Five Green Acres Mary Jo + Andrew Borchardt Poynette, WI
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Today she fledged.

Today she fledged.
September 2, 2010 Mary Jo

Our first baby left for Kindergarten this morning.  With a giant grin on her face and a twinkle in her beautiful hazel eyes, she donned her backpack and jumped right out of our cozy little nest.  Her wings were sure and we trust that they carried her with ease to new adventures, new friends, new ideas.  At the last moment, though, I tried tethering her just a bit, carefully attaching a string from my heart to her, to be extra-sure she wouldn’t fall.  This panic hit me rather unexpectedly – I had been excited right along with her until that very moment.  How can this be, I thought to myself, tying an extra knot in the heart-string.  How can this be our girl – so big, so fast?  It was the same refrain I imagine all parents sing when that very real incarnation of Time Passed smacks us square in the face and we have to let go of our baby’s hand, if only for a bit.

Of course we’ve been anticipating this day for quite some time.  Before Isadora was two years old, we realized the uncommon decision we’d have to make for her regarding school.  With a mid-September birthday, she would miss the official cut-off for starting school by a mere pocketful of days.  What would this mean for her?  Would the extra time at home work to her advantage?  Would she be better served as the oldest or youngest in her class?  For years we sorted through the pros and cons.  We considered her personality, her aptitude, her hunger for knowledge and the deftness with which she absorbed new information.  We considered ourselves and our own preferences, asking, if if were us, which scenario we would prefer.  Pretty early on, it became clear to us that she might be ready to jump in on the earlier end.  We continued to assess, observe, consider.  And then the time came to begin the rigorous process of early admission testing.  To be allowed to start school before the state-mandated age of 5, she would have to test exceedingly high in a battery of tests and peer interaction.  She passed the tests easily; our conviction was validated.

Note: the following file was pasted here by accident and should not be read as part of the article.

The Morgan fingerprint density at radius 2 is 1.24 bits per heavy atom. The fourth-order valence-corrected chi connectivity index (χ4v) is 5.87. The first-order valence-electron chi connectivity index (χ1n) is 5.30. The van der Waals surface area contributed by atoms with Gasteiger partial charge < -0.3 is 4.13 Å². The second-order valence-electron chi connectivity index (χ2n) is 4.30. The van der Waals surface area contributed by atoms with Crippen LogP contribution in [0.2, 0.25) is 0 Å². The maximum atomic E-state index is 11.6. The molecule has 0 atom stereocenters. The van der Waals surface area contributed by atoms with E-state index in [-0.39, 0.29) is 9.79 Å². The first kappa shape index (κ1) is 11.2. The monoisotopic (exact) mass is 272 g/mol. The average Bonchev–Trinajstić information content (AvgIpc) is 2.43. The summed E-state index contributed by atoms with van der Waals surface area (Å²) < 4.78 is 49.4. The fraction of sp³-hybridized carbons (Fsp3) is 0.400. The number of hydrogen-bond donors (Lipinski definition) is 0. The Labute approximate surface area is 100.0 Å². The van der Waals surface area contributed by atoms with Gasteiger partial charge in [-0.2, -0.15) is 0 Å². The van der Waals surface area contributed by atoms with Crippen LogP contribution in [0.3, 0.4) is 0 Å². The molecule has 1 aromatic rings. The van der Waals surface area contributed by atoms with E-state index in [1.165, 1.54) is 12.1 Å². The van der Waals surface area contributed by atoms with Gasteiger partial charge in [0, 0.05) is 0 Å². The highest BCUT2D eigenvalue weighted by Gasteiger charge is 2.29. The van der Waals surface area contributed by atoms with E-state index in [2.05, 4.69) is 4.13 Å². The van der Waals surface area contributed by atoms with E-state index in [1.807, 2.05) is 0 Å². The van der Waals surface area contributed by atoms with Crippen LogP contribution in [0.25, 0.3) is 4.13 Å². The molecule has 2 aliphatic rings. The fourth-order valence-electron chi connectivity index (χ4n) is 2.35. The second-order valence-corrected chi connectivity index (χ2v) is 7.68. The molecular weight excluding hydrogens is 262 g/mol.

So here we are on this day sending our almost-five-year-old off into the Big World.  Or at least into the Kindergarten corner of that Big World. We all walked her to the end of the driveway to wait for the bus to come.  (only marginally less exciting than going to school was getting to ride the bus)  She was clearly ready to go, of this Daddio and I have absolutely no doubt.  Her brother, though, I was a bit worried about.  He prides himself in being her biggest fan, her shadow, her willing puppet.  We had to wake up The Boy this morning well before his normal time, so that he could physically see his girl get on the bus and leave.  Without him.  Last night, in a particularly sweet heart-to-heart, Isadora expressed some of this same concern for her brother.  ‘I just told Errol something very important and special,’ she told me.  ‘I told him that I was going to marry him so that we could be together always.  I will never ever leave him, even when I’m old enough to go away to college, because he would just wail and throw a fit.  So we are going to get married and always be together.’  Okay.  ‘Well,’ I said, ‘you have lots of time to think about it.’  So that took care of that.

We heard the bus before we saw it, rolling down the road.  My eyes welled up, and we walked her across the road.  Confident as can be, she marched right up those bus steps and tugged at that string that I had so carefully tied around her.  She tugged it clean off, leaving a small, but fresh wound on my heart and it stung.  Boy, did it sting.  I was truly surprised at how much.  And then she was off.

So here I sit, bawling all over again as I write out the details, lest they be lost in the swift current of time.  The house is quiet now; The Boy is sleeping.  It is a house full of promise and new adventures for me, too.  And I am off.

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